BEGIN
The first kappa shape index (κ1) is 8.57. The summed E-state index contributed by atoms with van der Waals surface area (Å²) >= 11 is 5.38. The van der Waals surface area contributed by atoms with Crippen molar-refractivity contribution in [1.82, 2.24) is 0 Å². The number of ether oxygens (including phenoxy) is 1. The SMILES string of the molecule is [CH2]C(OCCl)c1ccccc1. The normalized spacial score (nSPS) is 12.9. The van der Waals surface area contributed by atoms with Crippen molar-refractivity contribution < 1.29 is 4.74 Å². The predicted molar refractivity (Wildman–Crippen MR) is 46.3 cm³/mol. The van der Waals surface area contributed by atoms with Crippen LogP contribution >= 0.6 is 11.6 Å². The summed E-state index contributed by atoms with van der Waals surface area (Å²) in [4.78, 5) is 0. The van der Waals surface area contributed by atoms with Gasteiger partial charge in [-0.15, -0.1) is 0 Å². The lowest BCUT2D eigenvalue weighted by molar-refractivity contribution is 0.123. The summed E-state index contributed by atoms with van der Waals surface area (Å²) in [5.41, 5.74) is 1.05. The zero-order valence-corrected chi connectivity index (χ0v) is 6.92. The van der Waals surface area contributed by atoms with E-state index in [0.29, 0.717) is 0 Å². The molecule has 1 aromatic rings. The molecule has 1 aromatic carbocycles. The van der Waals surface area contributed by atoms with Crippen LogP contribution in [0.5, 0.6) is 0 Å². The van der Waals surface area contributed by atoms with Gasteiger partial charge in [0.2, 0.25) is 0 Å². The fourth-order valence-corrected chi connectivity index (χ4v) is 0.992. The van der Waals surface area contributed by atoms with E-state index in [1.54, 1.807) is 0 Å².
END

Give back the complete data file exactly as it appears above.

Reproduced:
The first kappa shape index (κ1) is 8.57. The summed E-state index contributed by atoms with van der Waals surface area (Å²) >= 11 is 5.38. The van der Waals surface area contributed by atoms with Crippen molar-refractivity contribution in [1.82, 2.24) is 0 Å². The number of ether oxygens (including phenoxy) is 1. The SMILES string of the molecule is [CH2]C(OCCl)c1ccccc1. The normalized spacial score (nSPS) is 12.9. The van der Waals surface area contributed by atoms with Crippen molar-refractivity contribution < 1.29 is 4.74 Å². The predicted molar refractivity (Wildman–Crippen MR) is 46.3 cm³/mol. The van der Waals surface area contributed by atoms with Crippen LogP contribution >= 0.6 is 11.6 Å². The summed E-state index contributed by atoms with van der Waals surface area (Å²) in [4.78, 5) is 0. The van der Waals surface area contributed by atoms with Gasteiger partial charge in [-0.15, -0.1) is 0 Å². The lowest BCUT2D eigenvalue weighted by molar-refractivity contribution is 0.123. The summed E-state index contributed by atoms with van der Waals surface area (Å²) in [5.41, 5.74) is 1.05. The zero-order valence-corrected chi connectivity index (χ0v) is 6.92. The van der Waals surface area contributed by atoms with E-state index in [0.29, 0.717) is 0 Å². The molecule has 1 aromatic rings. The molecule has 1 aromatic carbocycles. The van der Waals surface area contributed by atoms with Crippen LogP contribution in [0.5, 0.6) is 0 Å². The van der Waals surface area contributed by atoms with Gasteiger partial charge in [0.2, 0.25) is 0 Å². The fourth-order valence-corrected chi connectivity index (χ4v) is 0.992. The van der Waals surface area contributed by atoms with E-state index in [1.54, 1.807) is 0 Å².